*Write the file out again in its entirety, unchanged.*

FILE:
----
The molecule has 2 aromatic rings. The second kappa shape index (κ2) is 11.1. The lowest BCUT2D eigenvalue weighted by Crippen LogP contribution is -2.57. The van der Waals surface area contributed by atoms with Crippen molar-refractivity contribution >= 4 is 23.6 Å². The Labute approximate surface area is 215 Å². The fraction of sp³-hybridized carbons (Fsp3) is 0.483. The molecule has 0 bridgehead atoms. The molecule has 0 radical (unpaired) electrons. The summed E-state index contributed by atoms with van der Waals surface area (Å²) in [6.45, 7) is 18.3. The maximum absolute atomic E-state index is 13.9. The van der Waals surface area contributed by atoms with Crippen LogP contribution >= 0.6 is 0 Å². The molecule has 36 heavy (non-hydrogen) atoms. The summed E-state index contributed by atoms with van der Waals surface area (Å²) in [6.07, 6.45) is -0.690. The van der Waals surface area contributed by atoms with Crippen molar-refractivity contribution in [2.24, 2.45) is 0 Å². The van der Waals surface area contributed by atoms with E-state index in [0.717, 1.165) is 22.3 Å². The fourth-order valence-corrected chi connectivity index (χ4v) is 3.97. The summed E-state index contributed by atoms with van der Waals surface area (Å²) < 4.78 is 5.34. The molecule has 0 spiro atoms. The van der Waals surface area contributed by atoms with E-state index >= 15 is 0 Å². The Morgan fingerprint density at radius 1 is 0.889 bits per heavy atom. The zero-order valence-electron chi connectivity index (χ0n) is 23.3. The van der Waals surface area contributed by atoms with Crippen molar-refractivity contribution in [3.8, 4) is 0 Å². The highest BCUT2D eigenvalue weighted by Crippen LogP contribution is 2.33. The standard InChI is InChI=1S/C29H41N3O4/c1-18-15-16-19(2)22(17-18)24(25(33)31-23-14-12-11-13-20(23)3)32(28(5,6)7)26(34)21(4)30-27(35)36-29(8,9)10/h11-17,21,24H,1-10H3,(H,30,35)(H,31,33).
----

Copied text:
The molecule has 2 aromatic rings. The second kappa shape index (κ2) is 11.1. The lowest BCUT2D eigenvalue weighted by Crippen LogP contribution is -2.57. The van der Waals surface area contributed by atoms with Crippen molar-refractivity contribution >= 4 is 23.6 Å². The Labute approximate surface area is 215 Å². The fraction of sp³-hybridized carbons (Fsp3) is 0.483. The molecule has 0 bridgehead atoms. The molecule has 0 radical (unpaired) electrons. The summed E-state index contributed by atoms with van der Waals surface area (Å²) in [6.45, 7) is 18.3. The maximum absolute atomic E-state index is 13.9. The van der Waals surface area contributed by atoms with Crippen LogP contribution >= 0.6 is 0 Å². The molecule has 36 heavy (non-hydrogen) atoms. The summed E-state index contributed by atoms with van der Waals surface area (Å²) in [6.07, 6.45) is -0.690. The van der Waals surface area contributed by atoms with Crippen molar-refractivity contribution in [2.24, 2.45) is 0 Å². The van der Waals surface area contributed by atoms with E-state index in [0.717, 1.165) is 22.3 Å². The fourth-order valence-corrected chi connectivity index (χ4v) is 3.97. The summed E-state index contributed by atoms with van der Waals surface area (Å²) < 4.78 is 5.34. The molecule has 0 spiro atoms. The van der Waals surface area contributed by atoms with E-state index >= 15 is 0 Å². The Morgan fingerprint density at radius 1 is 0.889 bits per heavy atom. The zero-order valence-electron chi connectivity index (χ0n) is 23.3. The van der Waals surface area contributed by atoms with Crippen molar-refractivity contribution in [3.8, 4) is 0 Å². The highest BCUT2D eigenvalue weighted by Crippen LogP contribution is 2.33. The standard InChI is InChI=1S/C29H41N3O4/c1-18-15-16-19(2)22(17-18)24(25(33)31-23-14-12-11-13-20(23)3)32(28(5,6)7)26(34)21(4)30-27(35)36-29(8,9)10/h11-17,21,24H,1-10H3,(H,30,35)(H,31,33).